Pearl Harbor Address to the Nation
The speech was made by president Franklin Delano Roosevelt to a joint session of congress on Monday, December 8, 1941, in Washington, D.C. (Roosevelt’s ‘Date of Infamy’ Speech, 2012) The president had two purposes for the speech he was delivering (1) He wanted congress to declare war on Japan (2) He wanted the support of the American citizens of the upcoming war.
I believe that the president was very clever on how he worded his whole speech. I noticed that he kept using certain words in his speech to emphasize the terrible thing that Japan has done. “It will be recorded that the distance of Hawaii from Japan makes it obvious that the attack was deliberately planned many days or even weeks ago” (Pearl Harbor Address to the Nation, 2017). “But always will our whole nation remember the character of the onslaught against us” (Pearl Harbor Address to the Nation, 2017). The president uses multiple words like these in his speech, and it has a powerful effect on showing how bad the Japanese are. Personally, I would use a technique like this in the future for a persuasive speech. I honestly cannot see any weaknesses in this speech because it was clear, brief, and to the point. He used a clever word selection to portray Japan which easily helped his goal of gaining support for war. I thought he catered to the audience needs which was safety.
How it works
Although the audience may be different ages, genders, cultures, etc., everyone wants to feel secure. He gave the audience confidence that he will ensure our nation’s victory and security. “No matter how long it may take us to overcome this premeditated invasion, the American people in their righteous might will win through to absolute victory” (Pearl Harbor Address to the Nation, 2017). In this statement, the president is confident that we will win no matter how long it takes we will never stop trying. “We will not only defend ourselves to the uttermost but will make it very certain that this form of treachery shall never again endanger us” (Pearl Harbor Address to the Nation, 2017). The president tells us that not only will we defend ourselves but he will ensure that this will never happen to us again. He is also ensuring our security here by stating this will not happen again. These two statements help Roosevelt gain the support of the audience by showing us that we must fight back (declare war) to protect ourselves.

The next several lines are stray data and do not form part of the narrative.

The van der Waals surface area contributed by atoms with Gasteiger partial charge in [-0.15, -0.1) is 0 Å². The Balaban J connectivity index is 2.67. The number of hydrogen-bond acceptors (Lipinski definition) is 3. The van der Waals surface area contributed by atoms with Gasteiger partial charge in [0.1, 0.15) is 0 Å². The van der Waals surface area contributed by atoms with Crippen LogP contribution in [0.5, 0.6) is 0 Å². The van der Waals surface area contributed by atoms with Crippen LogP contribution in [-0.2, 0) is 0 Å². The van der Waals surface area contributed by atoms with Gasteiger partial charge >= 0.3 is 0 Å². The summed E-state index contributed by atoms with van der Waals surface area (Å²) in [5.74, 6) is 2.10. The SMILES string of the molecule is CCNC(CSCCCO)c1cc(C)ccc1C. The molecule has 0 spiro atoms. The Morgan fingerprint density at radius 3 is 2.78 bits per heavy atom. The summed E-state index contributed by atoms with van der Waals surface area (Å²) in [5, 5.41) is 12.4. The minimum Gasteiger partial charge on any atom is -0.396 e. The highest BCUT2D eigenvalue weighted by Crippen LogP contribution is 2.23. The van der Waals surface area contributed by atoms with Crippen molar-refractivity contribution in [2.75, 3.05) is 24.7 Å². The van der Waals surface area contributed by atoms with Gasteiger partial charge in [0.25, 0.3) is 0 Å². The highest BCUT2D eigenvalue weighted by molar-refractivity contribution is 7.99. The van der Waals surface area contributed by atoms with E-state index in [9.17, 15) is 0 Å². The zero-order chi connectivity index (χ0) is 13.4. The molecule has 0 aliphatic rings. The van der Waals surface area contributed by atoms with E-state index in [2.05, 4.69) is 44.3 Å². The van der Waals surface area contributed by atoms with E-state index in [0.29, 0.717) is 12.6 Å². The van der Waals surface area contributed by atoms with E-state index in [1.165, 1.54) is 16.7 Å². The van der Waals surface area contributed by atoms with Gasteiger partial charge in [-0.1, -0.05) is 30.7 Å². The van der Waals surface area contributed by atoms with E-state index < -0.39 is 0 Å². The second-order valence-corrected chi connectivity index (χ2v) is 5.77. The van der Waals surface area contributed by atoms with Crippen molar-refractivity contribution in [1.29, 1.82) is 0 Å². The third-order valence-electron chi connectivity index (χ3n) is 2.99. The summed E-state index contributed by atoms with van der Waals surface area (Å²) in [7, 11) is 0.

The president also emphasizes Japan’s wrongful actions by repeating “Last night, Japanese forces attacked….” “Yesterday, the Japanese government also launched an attack against Malaya. Last night, Japanese forces attacked Hong Kong. Last night, Japanese forces attacked Guam. Last night, Japanese forces attacked the Philippine Islands. Last night, the Japanese attacked Wake Island. And this morning, the Japanese attacked Midway Island” (Pearl Harbor Address to the Nation, 2017).
In this part of the speech, he is using repetition to make to keep the audience aware of what Japan has done. Using repetition to show the audience what other countries Japan has affected was a great way of getting the audience to remember what he said. This part of the speech was the only part that I remembered word for word because of his clever use of repetition. If he had just listed each country that was affected in one sentence, I don’t think it would have had a stronger effect. He also got the audience emotionally involved (Pathos) because he used his listeners basic needs and motives (Maslow’s Hierarchy of Needs), and he used that to his advantage. Discovering your audiences’ basic needs and motives is an essential part of audience analysis and adapting your speech to your audience’s wants and needs (Hamilton, 2015).
“There is no blinking fact that our people, our territory and our interest are in grave danger” (Pearl Harbor Address to the Nation, 2017). He is catering to the audience’s safety needs, and he comes up with the solution of declaring war to ensure the American people’s safety. Safety needs that fall into this category are protection from injury, poor health, harm, or death, and freedom from fear. He also catered to the audiences one big value as well which would be national security. National security falls into the top 18 key terminal values in America (Hamilton, 2015). Here is the link to the speech: https://www.americanrhetoric.com/speeches/fdrpearlharbor.htm
- Hamilton, C. (2015). Essentials of Public Speaking. Stamford: Cengage Learning. Pearl Harbor Address to the Nation. (2017, December 11). Retrieved from American Rhetoric: https://www.americanrhetoric.com/speeches/fdrpearlharbor.htm
- Roosevelt’s ‘Date of Infamy’ Speech. (2012, November 09). Retrieved from National Geographic Society: https://www.nationalgeographic.org/media/roosevelts-day-infamy-speech/